A respected artist associated with the Old Lyme Colony of painters, Frederick Lester Sexton produced still-lifes and landscapes as well as other subjects and developed his own, innovative style of creating his art.
As a child, Sexton was severely maimed in a fire. The injuries caused his right hand to remain permanently closed. Nevertheless, he became an accomplished artist. His style is usually described as Post-Impressionist and contains strong elements of realism.
Most of his paintings were created in the Old Lyme, Connecticut area and he was an active member of the Old Lyme colony of artists from the 1920's through the 1930's.
He pursued his art education at Yale and received a Bachelor of Fine Arts Degree in 1917. His art career was interrupted by World War 1 but, upon his return to the United States in 1919 he became a full-time professional painter.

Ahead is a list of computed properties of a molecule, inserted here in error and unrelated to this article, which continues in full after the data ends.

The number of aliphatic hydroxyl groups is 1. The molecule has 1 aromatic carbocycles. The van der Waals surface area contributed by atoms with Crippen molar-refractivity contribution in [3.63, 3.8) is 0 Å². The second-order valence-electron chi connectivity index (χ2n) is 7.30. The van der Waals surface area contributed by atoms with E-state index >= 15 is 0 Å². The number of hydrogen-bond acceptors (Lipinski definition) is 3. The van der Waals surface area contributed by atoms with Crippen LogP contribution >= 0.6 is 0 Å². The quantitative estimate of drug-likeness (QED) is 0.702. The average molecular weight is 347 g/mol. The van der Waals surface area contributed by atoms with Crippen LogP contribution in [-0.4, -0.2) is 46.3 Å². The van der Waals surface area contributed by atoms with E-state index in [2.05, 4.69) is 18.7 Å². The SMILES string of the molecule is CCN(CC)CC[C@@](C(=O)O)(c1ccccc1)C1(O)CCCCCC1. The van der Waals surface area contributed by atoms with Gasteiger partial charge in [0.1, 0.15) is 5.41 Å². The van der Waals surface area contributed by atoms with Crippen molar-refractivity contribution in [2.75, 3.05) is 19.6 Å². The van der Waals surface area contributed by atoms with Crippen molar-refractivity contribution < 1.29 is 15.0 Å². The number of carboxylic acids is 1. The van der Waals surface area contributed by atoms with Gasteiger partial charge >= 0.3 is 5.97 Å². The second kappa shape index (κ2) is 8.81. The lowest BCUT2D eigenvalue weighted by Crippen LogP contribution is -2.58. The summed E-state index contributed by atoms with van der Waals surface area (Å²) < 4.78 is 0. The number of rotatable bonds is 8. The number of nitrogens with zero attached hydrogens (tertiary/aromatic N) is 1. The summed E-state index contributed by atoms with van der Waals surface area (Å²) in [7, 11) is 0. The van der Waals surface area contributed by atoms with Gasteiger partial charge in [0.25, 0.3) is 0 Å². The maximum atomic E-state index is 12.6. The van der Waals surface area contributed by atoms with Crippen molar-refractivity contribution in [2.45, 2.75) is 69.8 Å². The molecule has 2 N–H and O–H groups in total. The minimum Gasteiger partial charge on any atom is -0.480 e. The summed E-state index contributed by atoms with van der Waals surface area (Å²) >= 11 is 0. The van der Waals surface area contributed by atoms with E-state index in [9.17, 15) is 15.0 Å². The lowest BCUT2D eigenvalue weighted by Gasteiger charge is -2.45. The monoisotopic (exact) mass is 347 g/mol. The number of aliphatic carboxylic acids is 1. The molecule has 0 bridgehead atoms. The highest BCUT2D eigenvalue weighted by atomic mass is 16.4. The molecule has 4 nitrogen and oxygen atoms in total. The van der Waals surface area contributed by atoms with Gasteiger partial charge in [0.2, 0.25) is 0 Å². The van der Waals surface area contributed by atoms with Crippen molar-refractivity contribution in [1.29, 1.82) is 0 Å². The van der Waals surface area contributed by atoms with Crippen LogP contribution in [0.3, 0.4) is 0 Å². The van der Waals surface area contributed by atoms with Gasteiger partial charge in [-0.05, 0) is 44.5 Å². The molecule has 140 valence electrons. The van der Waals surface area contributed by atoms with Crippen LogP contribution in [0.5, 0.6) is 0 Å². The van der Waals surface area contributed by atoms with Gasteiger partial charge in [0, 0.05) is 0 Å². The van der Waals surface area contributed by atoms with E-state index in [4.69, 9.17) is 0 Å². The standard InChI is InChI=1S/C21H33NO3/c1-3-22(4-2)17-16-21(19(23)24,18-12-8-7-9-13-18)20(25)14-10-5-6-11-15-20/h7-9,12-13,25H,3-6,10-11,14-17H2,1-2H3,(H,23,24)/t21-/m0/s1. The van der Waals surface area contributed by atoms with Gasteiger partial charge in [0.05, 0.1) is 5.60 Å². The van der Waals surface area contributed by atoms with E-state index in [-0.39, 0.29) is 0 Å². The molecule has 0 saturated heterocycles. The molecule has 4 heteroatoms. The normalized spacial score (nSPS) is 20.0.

Frederick Lester Sexton had a unique style of painting that oftentimes found him employing unusual means. He would sometimes use his palate knife as a painting tool, for instance. Though his right hand was completely disabled, he developed a precise technique, nonetheless. His work is among the permanent collections of several important institutions across the nation.